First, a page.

If you want a little more flexibility to ride out colder temps, I'd recommend you go with the 20*F quilt rather than a 30*. Depending upon the quilt design, you can always open the quilt up more or cinch it down to adjust for temps.
A few other thoughts...
Width/cut... Selecting a quilt of appropriate width is really key. A quilt that isn't wide enough to allow for a good wrap around your upper torso/shoulders will allow for drafts. This is no fun as temps drop. Different quilts manufacturers also provide different cuts through the torso/footbox. Some like more room to spread out, others like a slimmer cut for thermal efficiency and weight savings.
Footbox design... I'm on the fence. I have two quilts with a sewn footbox (Katabatic) that are super warm and cozy. Problem is, when it's a little warm out for the quilt, you can't easily vent or otherwise open up the footbox other than just hanging a leg out. Other designs, like the EE quilts, allow you open up the footbox for warm(er) weather use. On a dedicated summertime or warm weather quilt, this can be a nice feature. For a 3-season quilt, it might not be as ideal since it might not be as warm as a permanently enclosed footbox.
Strap designs... I really love the Katabatic Quilt strap system to attach the quilt to my sleeping pad. For a rotisserie sleeper (I spin round and round in my sleep), this system successfully keeps the pad under me and the quilt on top of me.
Hood... Definitely key as temps drop. Or plan to wear your down parka inside your quilt.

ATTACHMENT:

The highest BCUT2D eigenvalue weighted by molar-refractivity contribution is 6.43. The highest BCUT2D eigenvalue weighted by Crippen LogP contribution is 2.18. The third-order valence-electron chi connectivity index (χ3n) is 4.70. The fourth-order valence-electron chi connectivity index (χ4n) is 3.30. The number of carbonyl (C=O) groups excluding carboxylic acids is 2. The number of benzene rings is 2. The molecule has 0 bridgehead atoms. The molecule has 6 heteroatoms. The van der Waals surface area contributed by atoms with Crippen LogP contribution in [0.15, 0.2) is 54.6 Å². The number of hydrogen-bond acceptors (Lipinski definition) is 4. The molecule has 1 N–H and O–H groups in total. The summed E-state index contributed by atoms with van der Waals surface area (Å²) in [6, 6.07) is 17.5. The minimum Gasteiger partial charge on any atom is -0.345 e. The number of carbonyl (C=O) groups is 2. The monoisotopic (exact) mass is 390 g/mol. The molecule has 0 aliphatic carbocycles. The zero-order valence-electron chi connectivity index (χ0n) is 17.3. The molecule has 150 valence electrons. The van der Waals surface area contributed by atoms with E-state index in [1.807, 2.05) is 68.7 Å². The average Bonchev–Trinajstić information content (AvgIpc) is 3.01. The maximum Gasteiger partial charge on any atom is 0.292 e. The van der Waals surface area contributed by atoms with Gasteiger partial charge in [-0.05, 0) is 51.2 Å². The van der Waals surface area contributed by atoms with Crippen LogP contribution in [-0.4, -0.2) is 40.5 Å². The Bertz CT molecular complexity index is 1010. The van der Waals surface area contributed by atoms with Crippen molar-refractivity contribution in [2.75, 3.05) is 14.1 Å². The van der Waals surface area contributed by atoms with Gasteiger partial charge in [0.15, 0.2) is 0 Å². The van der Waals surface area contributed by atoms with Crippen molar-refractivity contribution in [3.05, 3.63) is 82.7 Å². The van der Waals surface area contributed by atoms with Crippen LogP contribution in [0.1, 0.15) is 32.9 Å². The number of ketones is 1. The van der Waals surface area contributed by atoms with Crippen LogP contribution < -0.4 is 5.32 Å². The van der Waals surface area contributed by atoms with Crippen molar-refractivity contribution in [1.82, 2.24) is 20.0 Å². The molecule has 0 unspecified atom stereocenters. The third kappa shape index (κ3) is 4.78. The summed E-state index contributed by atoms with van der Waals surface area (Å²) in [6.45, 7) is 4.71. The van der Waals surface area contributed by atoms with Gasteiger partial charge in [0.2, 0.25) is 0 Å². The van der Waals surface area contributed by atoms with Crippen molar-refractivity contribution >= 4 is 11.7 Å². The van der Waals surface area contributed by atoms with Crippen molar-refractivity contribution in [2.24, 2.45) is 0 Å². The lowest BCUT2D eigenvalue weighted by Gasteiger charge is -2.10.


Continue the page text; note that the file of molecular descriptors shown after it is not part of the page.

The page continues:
Layering... So, I have a 30*F 3-season down quilt and a 15*F down "winter" quilt. Earlier this year I purchased a 50*F synthetic quilt to use for the occasional really warm trip and to extend the range of my 15*F winter quilt into the realm of 0*F or colder. My plan is to layer the synthetic quilt on top of the down quilt and wear my down insulation pieces as needed inside the quilts. The synthetic quilt was sized large enough and is light enough to fully drape over my 15*F down quilt without any noticeable compression. In theory, having the synthetic quilt on top adds a little warmth and will also help with moisture management during wet winter trips by moving the dew point into the synthetic quilt rather than the down quilt. I haven't tested this yet in the field, but there were a few posts/articles over the last couple of years suggesting this approach works well for others.
FWIW, I've switched to quilts exclusively for the last 3 years or so. I don't even own a mummy bag anymore. They work a lot better for my needs and solve many of my issues with standard sleeping bags.